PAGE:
Physical security should be taken into consideration, as well. There have been countless examples of sensitive data stored on removable media, such as USB devices, and either lost or taken by an insider (Snowden apparently lifted sensitive NSA data via this method). The common fix for this is to disable USB slots or control access to them via profile. Another solution is DLP, which has issues of its own if not used properly.
“USB is just one mechanism, and typically admins have the ability to still use USB drives and they have legitimate purposes for doing that,” Eric Chiu said. “So trying to lockout the transport mechanism vs. prevent access to that data, prevent sensitive operations that could be used to copy that data, and also monitor for that, that’s really the point where you just have to stop it from happening in the first place.”
For those who are interested in USB monitoring and protection, The Software Engineering Institute at Carnegie Mellon has published a great whitepaper on the topic [PDF], which addresses GPO implementation and the use of OpenDLP in your environment.
In the end, managing the risk posed by a privileged insider centers on control. After that, it’s down to splitting the signal from the noise when examining the mountains of security-related logging data that various products create on a daily basis.
There’s no silver bullet product, but several vendors are making interesting advances in the space. It’s expected that by the end of the year, the number of options when it comes to access management and protection will greatly increase.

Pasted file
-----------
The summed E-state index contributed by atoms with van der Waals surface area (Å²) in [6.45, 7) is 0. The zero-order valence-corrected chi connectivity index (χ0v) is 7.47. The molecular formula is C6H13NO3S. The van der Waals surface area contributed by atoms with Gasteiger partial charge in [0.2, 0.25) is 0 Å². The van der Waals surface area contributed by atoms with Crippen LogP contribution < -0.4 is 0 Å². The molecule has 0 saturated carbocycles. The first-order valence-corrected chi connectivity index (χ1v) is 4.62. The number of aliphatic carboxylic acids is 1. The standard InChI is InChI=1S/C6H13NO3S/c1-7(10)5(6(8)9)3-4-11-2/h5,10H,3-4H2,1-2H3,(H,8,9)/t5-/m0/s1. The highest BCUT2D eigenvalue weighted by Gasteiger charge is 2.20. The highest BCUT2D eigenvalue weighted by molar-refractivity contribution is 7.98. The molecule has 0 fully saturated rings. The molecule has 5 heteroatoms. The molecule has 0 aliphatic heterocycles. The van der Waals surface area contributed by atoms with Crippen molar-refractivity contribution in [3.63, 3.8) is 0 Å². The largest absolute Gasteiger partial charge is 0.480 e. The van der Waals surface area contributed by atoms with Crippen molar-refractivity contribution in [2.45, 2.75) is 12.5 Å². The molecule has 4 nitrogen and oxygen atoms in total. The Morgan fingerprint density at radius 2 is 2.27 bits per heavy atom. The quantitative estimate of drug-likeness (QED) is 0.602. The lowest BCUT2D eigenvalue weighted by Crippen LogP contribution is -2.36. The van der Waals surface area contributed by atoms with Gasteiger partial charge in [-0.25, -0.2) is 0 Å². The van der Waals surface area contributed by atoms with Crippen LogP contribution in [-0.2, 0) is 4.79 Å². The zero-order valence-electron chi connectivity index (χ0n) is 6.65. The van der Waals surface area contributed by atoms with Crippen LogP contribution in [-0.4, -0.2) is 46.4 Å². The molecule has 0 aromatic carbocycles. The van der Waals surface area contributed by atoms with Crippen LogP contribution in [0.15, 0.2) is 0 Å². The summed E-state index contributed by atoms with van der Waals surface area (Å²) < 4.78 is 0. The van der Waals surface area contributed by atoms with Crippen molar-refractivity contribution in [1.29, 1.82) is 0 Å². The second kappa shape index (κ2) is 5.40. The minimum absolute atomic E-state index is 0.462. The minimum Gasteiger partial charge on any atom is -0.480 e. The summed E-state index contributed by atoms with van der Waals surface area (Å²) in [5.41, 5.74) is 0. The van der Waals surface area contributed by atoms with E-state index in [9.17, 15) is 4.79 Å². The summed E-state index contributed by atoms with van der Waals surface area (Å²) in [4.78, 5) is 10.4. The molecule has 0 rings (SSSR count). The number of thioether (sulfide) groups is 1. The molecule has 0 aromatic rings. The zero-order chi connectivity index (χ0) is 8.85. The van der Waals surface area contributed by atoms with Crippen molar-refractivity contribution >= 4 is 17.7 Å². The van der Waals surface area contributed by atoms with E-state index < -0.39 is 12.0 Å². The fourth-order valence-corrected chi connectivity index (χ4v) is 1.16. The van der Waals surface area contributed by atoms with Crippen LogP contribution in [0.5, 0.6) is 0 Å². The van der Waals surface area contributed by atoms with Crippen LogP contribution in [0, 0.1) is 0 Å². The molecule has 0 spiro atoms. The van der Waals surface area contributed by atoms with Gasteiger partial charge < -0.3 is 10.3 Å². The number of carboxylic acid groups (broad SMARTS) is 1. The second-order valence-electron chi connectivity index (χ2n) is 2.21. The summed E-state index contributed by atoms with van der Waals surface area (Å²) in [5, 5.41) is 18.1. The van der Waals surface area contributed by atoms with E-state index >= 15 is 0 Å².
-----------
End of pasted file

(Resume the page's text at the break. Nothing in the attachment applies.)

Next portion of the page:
Slashdot has done some of the legwork for you. Below are some of the vendors that can help when it comes to dealing with insiders. While this isn’t a conclusive list, each vendor offers more than simple login checks and can adapt to your existing infrastructure:
Fischer International: They have a rather unique approach to managing access to on- and off-premise resources via role-based controls.
Centrify: They’ve got a rounded access management product, which is easy to use and has a decent amount of easily followed reporting. They also have affordability, which makes them a fit for small to medium businesses.
HyTrust: The company was one of the first to offer policy management and access controls for cloud environments.
Symplified: Like HyTrust, Symplified is also good at what they do, and they cover access control for all levels of infrastructure from mobile to cloud, in addition to layers that cover staffers as well as customers.
McAfee: McAfee has rolled their Identity and Access Management tools into their Web protection software. If you’re an existing McAfee shop, then it’s likely you either already have the tools, or they can be quickly implemented.
NetIQ: This is another fully functional identity management suite; and like the others, it works across all platforms.